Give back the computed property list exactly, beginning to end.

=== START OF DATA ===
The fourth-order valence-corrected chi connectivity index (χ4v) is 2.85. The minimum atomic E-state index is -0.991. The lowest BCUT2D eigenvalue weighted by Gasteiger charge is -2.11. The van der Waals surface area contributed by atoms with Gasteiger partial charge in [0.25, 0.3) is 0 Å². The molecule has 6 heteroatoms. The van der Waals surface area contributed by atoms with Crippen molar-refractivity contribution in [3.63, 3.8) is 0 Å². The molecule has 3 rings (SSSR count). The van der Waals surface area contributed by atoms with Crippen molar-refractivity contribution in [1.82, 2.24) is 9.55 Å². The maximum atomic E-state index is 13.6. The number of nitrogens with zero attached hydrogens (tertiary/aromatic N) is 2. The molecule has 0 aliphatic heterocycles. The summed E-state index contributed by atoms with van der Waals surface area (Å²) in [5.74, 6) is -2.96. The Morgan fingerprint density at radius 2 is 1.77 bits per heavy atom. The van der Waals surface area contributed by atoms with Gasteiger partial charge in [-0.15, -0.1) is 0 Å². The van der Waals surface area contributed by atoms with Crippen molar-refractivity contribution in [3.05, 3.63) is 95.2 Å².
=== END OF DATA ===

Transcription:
The fourth-order valence-corrected chi connectivity index (χ4v) is 2.85. The minimum atomic E-state index is -0.991. The lowest BCUT2D eigenvalue weighted by Gasteiger charge is -2.11. The van der Waals surface area contributed by atoms with Gasteiger partial charge in [0.25, 0.3) is 0 Å². The molecule has 6 heteroatoms. The van der Waals surface area contributed by atoms with Crippen molar-refractivity contribution in [3.63, 3.8) is 0 Å². The molecule has 3 rings (SSSR count). The van der Waals surface area contributed by atoms with Crippen molar-refractivity contribution in [1.82, 2.24) is 9.55 Å². The maximum atomic E-state index is 13.6. The number of nitrogens with zero attached hydrogens (tertiary/aromatic N) is 2. The molecule has 0 aliphatic heterocycles. The summed E-state index contributed by atoms with van der Waals surface area (Å²) in [5.74, 6) is -2.96. The Morgan fingerprint density at radius 2 is 1.77 bits per heavy atom. The van der Waals surface area contributed by atoms with Gasteiger partial charge in [-0.15, -0.1) is 0 Å². The van der Waals surface area contributed by atoms with Crippen molar-refractivity contribution in [3.05, 3.63) is 95.2 Å².